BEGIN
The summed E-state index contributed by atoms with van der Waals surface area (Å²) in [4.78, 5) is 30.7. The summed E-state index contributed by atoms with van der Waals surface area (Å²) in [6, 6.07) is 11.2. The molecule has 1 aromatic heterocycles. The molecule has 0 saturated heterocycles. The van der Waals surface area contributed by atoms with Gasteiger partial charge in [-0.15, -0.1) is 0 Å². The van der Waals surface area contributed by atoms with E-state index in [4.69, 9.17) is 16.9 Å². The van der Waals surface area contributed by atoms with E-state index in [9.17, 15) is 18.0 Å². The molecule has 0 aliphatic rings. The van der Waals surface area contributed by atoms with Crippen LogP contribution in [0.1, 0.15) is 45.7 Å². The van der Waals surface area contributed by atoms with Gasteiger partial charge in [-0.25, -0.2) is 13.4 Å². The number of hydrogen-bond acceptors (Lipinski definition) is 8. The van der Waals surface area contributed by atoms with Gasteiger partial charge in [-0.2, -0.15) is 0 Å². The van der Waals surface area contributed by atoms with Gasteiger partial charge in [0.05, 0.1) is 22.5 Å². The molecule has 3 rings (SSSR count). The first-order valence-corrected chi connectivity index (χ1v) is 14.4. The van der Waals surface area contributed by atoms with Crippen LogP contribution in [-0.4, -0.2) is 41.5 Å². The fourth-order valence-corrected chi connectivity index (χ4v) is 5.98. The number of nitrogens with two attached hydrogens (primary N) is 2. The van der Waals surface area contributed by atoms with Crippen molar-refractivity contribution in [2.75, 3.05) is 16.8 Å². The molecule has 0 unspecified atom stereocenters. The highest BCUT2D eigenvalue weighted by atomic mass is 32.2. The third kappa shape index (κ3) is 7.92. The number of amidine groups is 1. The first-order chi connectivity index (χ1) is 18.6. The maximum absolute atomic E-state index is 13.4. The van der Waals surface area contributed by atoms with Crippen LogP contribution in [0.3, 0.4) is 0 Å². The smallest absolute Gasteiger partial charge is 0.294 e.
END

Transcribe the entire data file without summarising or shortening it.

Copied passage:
The summed E-state index contributed by atoms with van der Waals surface area (Å²) in [4.78, 5) is 30.7. The summed E-state index contributed by atoms with van der Waals surface area (Å²) in [6, 6.07) is 11.2. The molecule has 1 aromatic heterocycles. The molecule has 0 saturated heterocycles. The van der Waals surface area contributed by atoms with Gasteiger partial charge in [-0.15, -0.1) is 0 Å². The van der Waals surface area contributed by atoms with E-state index in [4.69, 9.17) is 16.9 Å². The van der Waals surface area contributed by atoms with E-state index in [9.17, 15) is 18.0 Å². The molecule has 0 aliphatic rings. The van der Waals surface area contributed by atoms with Crippen LogP contribution in [0.1, 0.15) is 45.7 Å². The van der Waals surface area contributed by atoms with Gasteiger partial charge in [-0.25, -0.2) is 13.4 Å². The number of hydrogen-bond acceptors (Lipinski definition) is 8. The van der Waals surface area contributed by atoms with Gasteiger partial charge in [-0.2, -0.15) is 0 Å². The van der Waals surface area contributed by atoms with Gasteiger partial charge in [0.05, 0.1) is 22.5 Å². The molecule has 3 rings (SSSR count). The first-order valence-corrected chi connectivity index (χ1v) is 14.4. The van der Waals surface area contributed by atoms with Crippen LogP contribution in [-0.4, -0.2) is 41.5 Å². The fourth-order valence-corrected chi connectivity index (χ4v) is 5.98. The number of nitrogens with two attached hydrogens (primary N) is 2. The van der Waals surface area contributed by atoms with Crippen molar-refractivity contribution in [2.75, 3.05) is 16.8 Å². The molecule has 0 unspecified atom stereocenters. The highest BCUT2D eigenvalue weighted by atomic mass is 32.2. The third kappa shape index (κ3) is 7.92. The number of amidine groups is 1. The first-order chi connectivity index (χ1) is 18.6. The maximum absolute atomic E-state index is 13.4. The van der Waals surface area contributed by atoms with Crippen LogP contribution in [0.3, 0.4) is 0 Å². The smallest absolute Gasteiger partial charge is 0.294 e.